Okwara has been one of the few bright spots for the Lions this season that the TSR has taken notice of and with his deal set to automatically void next season, is likely earning himself a handsome payday in free agency, either with the Lions or elsewhere.
There are seven total edge-rushers in the top 27 in sack score that are at least 30-years old:
- Brandon Graham - 32-years old - 19th in sack score (5)
- Ryan Kerrigan - 32-years old - 24th in sack score (4.5)
- Jason Pierre-Paul - 31-years old - 6th in sack score (7)
- Justin Houston - 31-years old - 11th in sack score (6)
- J.J. Watt - 31-years old - 18th in sack score (5)
- Cameron Jordan - 31-years old - 22nd in sack score (4.5)
- Carlos Dunlap - 31-years old - 25th in sack score (4.5)
The only edge-rusher in the top 27 sack score rankings that has played under 50% of snaps this season is Washington DE Ryan Kerrigan (4.5 score on 38% of snaps). Kerrigan has three HQ sacks this season that have all ended drives and been a result of stringing together moves. Even with the decrease in playing time this season, the 10-year veteran is making a sizable impact.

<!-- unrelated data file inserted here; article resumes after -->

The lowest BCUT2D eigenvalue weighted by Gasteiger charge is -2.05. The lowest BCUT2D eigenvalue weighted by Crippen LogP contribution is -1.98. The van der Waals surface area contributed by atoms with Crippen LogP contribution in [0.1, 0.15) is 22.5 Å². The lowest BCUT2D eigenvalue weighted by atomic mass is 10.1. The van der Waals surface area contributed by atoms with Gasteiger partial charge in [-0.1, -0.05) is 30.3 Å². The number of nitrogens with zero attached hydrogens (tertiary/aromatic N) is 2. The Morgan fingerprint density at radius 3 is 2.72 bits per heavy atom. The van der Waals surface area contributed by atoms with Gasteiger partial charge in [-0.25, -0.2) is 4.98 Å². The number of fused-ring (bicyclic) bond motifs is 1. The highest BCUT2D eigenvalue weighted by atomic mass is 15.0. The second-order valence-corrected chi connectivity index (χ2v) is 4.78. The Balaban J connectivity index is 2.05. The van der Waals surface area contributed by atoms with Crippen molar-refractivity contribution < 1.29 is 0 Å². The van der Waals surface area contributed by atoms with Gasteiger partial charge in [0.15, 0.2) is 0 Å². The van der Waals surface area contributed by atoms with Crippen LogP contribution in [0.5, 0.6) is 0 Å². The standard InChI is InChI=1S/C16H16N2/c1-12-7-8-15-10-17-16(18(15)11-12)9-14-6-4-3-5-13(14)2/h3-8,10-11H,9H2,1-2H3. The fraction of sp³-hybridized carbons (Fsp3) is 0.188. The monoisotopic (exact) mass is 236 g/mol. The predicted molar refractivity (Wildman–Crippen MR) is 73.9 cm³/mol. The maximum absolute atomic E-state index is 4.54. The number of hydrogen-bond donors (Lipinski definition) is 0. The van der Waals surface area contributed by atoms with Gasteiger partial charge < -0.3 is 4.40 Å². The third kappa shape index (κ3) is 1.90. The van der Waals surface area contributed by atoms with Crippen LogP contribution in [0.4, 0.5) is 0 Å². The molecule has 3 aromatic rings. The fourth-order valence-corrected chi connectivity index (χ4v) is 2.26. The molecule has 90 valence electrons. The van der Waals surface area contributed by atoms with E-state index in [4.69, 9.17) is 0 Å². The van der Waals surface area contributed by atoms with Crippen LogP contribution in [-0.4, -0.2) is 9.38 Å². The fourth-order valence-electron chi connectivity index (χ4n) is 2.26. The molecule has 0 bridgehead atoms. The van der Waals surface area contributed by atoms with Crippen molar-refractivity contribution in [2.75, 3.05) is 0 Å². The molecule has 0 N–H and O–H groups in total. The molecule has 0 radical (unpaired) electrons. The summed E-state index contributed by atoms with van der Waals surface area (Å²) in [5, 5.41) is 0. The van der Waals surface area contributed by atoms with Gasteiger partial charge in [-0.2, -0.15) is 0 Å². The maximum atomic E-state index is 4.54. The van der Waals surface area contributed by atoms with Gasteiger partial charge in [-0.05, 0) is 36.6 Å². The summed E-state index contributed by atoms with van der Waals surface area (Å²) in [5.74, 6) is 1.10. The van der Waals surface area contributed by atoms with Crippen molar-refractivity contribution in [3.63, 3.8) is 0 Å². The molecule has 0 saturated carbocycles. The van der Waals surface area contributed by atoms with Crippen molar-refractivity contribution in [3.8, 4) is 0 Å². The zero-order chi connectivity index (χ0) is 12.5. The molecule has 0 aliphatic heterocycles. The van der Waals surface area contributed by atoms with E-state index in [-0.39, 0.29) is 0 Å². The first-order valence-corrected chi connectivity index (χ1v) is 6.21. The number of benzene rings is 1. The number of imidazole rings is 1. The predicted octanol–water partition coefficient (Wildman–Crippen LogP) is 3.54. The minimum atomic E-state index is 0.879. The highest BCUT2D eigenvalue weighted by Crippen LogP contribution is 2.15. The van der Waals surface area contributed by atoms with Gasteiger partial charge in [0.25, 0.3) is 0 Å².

Notable edge-rushers without a single sack yet this season are Melvin Ingram, Jadeveon Clowney, and Arden Key.
Top edge-rushers sorted by total HQ sacks (minimum of three):
RHQ sacks aren’t tallied into the ‘High-quality’ column, so adding those in would put Joey Bosa in 2nd place above Za’Darius Smith since Bosa has two RHQ sacks and Smith has zero.
This would also boost Olivier Vernon in a tie with Smith with five total since he has one RHQ sack and Khalil Mack up a grouping since he also has one RHQ.
The Browns have three edge-rushers on this list for a total of 19 rare HQ and HQ sacks (Myles Garrett - 11, Olivier Vernon - 5, Adrian Clayborn - 3). To give some context as how impressive that number is consider the second highest amount of HQ sacks from edge-rushers on a team level is the Chargers with nine (Bosa - 7, Nwosu - 2).
Leonard Floyd is a surprise on the list with four HQ sacks this season, two from using a cross-chop technique and three total sacks ending drives. Floyd is benefitting from Aaron Donald’s presence taking up attention and one of the league’s most forward-thinking defensive schemes, but he should also get credit for the high-quality nature of his sack production.
Cardinals linebacker Dennis Gardeck is a former undrafted Division II player in his 3rd year that has only played 61 snaps the entire season, yet has three HQ sacks, giving him an absurd HQ sack every 20.3 snaps.